So you’ve done your due diligence and well prepared for your next job interview. You’ve chosen an appropriate outfit, reviewed the questions you are likely to be asked, and researched the company and keywords so that you can understand how you will answer those questions. Now comes the question of the interview itself. We have some tips for those who want to know how to have a good interview.
Make a good first impression
You probably know the phrase that you only get one chance to make a good first impression, and when you try to convince the hiring manager that you are the best fit for the job, you don’t want to cripple yourself by making a bad one. Even if you pass the rest of the interview, if it started off on the wrong foot, your chances of getting hired will suffer significantly.
First of all, your appearance will go a long way in making a good first impression. This means keeping your outfit neat and tidy, so make sure you don’t spill anything on it or crease it. Second, when you are approached by the hiring manager to begin the interview, put yourself on a sincere smile. While you shake their hands with a winning smile, maintain firm eye contact with them to impart your poise and confidence.
When you greet them, address them by name and thank them – sincerely and kindly – for the opportunity they have given you with the interview. Finally, don’t just show interest in everything they have to say, to be interested in whatever they have to say. You want the job, you want to work for the company and the hiring manager is the most important rep in getting what you want – so whatever he says has to interest you the most .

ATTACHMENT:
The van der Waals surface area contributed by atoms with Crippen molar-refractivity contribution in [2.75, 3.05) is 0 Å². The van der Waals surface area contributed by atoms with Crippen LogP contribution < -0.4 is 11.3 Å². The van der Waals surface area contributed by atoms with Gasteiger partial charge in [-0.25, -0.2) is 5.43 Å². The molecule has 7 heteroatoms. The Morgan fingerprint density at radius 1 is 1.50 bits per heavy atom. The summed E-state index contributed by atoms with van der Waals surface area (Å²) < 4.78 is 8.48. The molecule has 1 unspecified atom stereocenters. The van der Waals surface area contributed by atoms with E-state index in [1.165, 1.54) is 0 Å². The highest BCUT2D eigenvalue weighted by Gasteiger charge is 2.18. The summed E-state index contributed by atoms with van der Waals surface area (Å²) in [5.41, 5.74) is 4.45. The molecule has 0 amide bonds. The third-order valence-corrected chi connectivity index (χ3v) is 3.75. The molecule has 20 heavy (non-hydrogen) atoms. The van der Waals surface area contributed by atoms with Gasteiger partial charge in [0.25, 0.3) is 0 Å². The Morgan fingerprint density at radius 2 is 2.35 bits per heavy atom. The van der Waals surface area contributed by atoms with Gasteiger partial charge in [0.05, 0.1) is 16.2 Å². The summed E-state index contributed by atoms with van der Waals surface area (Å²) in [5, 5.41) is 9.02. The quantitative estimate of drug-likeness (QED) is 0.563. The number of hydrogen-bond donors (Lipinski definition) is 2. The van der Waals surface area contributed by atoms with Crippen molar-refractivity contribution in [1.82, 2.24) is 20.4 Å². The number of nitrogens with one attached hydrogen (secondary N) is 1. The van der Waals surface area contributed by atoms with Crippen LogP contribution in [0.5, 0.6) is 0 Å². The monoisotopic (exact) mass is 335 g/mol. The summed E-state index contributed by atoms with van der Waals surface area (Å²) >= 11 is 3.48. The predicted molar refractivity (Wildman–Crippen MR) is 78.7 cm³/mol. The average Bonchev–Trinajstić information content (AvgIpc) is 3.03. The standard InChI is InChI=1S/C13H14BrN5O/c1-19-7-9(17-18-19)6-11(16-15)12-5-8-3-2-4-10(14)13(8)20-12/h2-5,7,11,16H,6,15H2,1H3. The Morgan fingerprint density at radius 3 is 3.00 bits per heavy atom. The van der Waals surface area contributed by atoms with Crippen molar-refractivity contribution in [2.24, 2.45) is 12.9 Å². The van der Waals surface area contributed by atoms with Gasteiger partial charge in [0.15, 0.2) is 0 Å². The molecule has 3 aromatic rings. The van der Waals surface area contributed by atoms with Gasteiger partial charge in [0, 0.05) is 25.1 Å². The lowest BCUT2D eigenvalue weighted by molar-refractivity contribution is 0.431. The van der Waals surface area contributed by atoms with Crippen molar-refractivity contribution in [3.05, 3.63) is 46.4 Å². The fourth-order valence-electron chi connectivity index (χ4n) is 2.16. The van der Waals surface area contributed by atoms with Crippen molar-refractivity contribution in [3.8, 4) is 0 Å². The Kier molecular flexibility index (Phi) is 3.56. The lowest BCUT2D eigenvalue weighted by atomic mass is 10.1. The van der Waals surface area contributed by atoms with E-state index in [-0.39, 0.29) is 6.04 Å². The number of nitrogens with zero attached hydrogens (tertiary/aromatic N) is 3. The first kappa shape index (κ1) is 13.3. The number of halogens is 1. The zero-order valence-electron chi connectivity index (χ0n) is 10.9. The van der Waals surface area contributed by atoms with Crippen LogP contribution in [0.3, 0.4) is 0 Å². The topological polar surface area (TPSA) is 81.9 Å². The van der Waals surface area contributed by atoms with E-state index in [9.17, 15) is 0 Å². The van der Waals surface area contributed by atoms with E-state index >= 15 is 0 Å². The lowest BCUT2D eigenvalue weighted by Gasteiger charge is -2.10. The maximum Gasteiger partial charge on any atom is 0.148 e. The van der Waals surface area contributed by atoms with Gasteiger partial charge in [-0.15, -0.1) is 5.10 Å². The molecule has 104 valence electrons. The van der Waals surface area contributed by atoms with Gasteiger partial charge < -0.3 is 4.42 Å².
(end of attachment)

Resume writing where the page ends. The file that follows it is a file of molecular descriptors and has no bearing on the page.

How to Answer Job Interview Questions
Now that you’ve made a great first impression, you sit down in front of a hiring manager’s table and they start asking their questions. Since you’ve already prepared for this, you confidently throw answers, but then they throw you a trick question that is designed to trip you up and see how you answer it. There are many ways to answer questions like this, but our advice is to give an honest answer that shows you are practicing what you preach.
If you want to get a feel for what kind of answer to give, do some research on difficult interview questions and correct answers. However, don’t just memorize the answer or fill in the blanks with your name and background. Use the examples to give you an idea of what tone to use and how to approach your response with honesty and confidence. Practice a few different answers you might give, then carefully consider what your statements might imply that you don’t want them to do.
For example, when a hiring manager asks you what misconceptions your coworkers had about you, saying ‘they thought I was a workaholic and didn’t life outside of work ‘might actually tell them that you are not working as hard as you seem. Try to avoid such answers, which only seem defensive or as if you are avoiding the question.
Questions to ask in a job interview